National specialised courts


This section provides information about the specialised courts system in Germany.

Content provided by:

Specialised courts

Labour courts

Labour courts deal with labour law disputes arising from contractual relationships between employees and employers (individual labour law). They also deal with disputes between parties to a collective agreement, such as those involving trade unions and employers’ associations (collective labour law), or between an employer and a works council.

The labour courts (as courts of the Länder) are courts of first instance. Cases are heard in chambers by one presiding professional judge and two lay judges (one of whom is appointed from the employee’s area and the other from that of the employer). Certain decisions that are not part of the oral proceedings are taken by the presiding judge without the involvement of the lay judges.

Higher labour courts (Landesarbeitsgerichte, which are also courts of the Länder) are responsible for handling appeals and complaints against labour court judgments. These court panels are also composed of one professional judge and two lay judges (one each from the employee’s and the employer’s area).

Decisions in the highest instance are taken by the Federal Labour Court (Bundesarbeitsgericht). The judging panels are composed of one presiding judge, two additional professional judges and two lay judges (one each from the employee’s and the employer’s area).

Administrative courts

Three different branches of the court system are responsible for examining administrative decisions: the general administrative courts, the social courts and the fiscal courts. A key feature of the general administrative courts and the social and fiscal courts is that they apply the principle of ex officio examination (Amtsermittlung). This means that the courts must investigate the facts of the case on their own initiative (that is, not merely at the request of either of the parties or on the basis of the evidence submitted by the parties), since the substantive truth of the judicial decision is a matter of public interest.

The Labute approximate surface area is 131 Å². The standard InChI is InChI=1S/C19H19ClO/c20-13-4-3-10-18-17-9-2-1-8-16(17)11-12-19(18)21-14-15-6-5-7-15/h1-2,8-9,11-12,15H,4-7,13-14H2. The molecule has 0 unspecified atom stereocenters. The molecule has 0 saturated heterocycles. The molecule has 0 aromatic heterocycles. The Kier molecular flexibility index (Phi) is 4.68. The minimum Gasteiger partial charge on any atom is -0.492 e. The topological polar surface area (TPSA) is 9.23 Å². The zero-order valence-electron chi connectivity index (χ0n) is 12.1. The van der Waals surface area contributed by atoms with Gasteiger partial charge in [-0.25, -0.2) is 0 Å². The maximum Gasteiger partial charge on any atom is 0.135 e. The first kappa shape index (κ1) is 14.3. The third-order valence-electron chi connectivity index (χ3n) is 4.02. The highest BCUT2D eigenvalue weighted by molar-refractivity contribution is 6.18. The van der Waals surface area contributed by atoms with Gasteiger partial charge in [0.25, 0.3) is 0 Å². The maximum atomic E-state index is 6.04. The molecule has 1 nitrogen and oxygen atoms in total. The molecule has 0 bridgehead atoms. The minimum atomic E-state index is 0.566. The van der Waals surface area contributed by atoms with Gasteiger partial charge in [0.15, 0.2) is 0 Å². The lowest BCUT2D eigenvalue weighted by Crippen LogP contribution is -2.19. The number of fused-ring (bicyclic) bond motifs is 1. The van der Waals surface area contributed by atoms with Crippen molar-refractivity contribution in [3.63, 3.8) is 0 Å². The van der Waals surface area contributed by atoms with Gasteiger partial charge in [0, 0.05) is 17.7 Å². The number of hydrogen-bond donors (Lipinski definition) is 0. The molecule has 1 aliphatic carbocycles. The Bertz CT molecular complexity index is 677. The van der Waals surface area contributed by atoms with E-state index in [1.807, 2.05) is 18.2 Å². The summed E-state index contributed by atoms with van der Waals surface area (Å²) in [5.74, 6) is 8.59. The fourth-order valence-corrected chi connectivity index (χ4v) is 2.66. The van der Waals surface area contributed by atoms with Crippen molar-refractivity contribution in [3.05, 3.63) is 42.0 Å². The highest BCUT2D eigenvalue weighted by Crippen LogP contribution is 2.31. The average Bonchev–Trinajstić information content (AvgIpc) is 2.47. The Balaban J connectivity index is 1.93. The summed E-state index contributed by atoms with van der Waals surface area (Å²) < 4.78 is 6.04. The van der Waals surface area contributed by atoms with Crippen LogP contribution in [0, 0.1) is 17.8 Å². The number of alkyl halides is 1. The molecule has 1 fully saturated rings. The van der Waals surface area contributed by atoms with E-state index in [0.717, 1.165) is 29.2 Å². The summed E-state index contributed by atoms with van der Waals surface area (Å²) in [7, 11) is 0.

General administrative courts

General administrative courts have three levels of jurisdiction (instances).

  1. In the first instance, the administrative courts (Verwaltungsgerichte).
  2. In the second instance, the higher administrative courts for each Land (Oberverwaltungsgericht or Verwaltungsgerichtshof).
  3. In the highest instance, the Federal Administrative Court (Bundesverwaltungsgericht).

The administrative courts usually have jurisdiction in the first instance. The higher administrative courts are primarily appeal tribunals; their task is to examine the decisions of the courts of first instance from a legal and factual point of view. With very few exceptions, the Federal Administrative Court is an appeal court that examines points of law only (Revision).

The general administrative courts are, in principle, responsible for all disputes between organs of the administration and private persons concerning the correct application of administrative laws and regulations. In lieu of the administrative courts, the ordinary courts have jurisdiction when the administration has been involved in the case not as a government entity, but as a private company. This applies for all disputes arising from such activities. Furthermore, disputes that are assigned by law to another court (such as the fiscal courts, the social courts or the ordinary courts) are exempted from general administrative jurisdiction.

Decisions of the administrative courts are taken by panels of judges. The administrative courts are usually composed of three professional judges and two lay judges. The higher administrative court tribunals are usually made up of three professional judges. The Federal Administrative Court panel usually comprises five professional judges. In the administrative courts, cases may be delegated to a judge sitting singly.

Social courts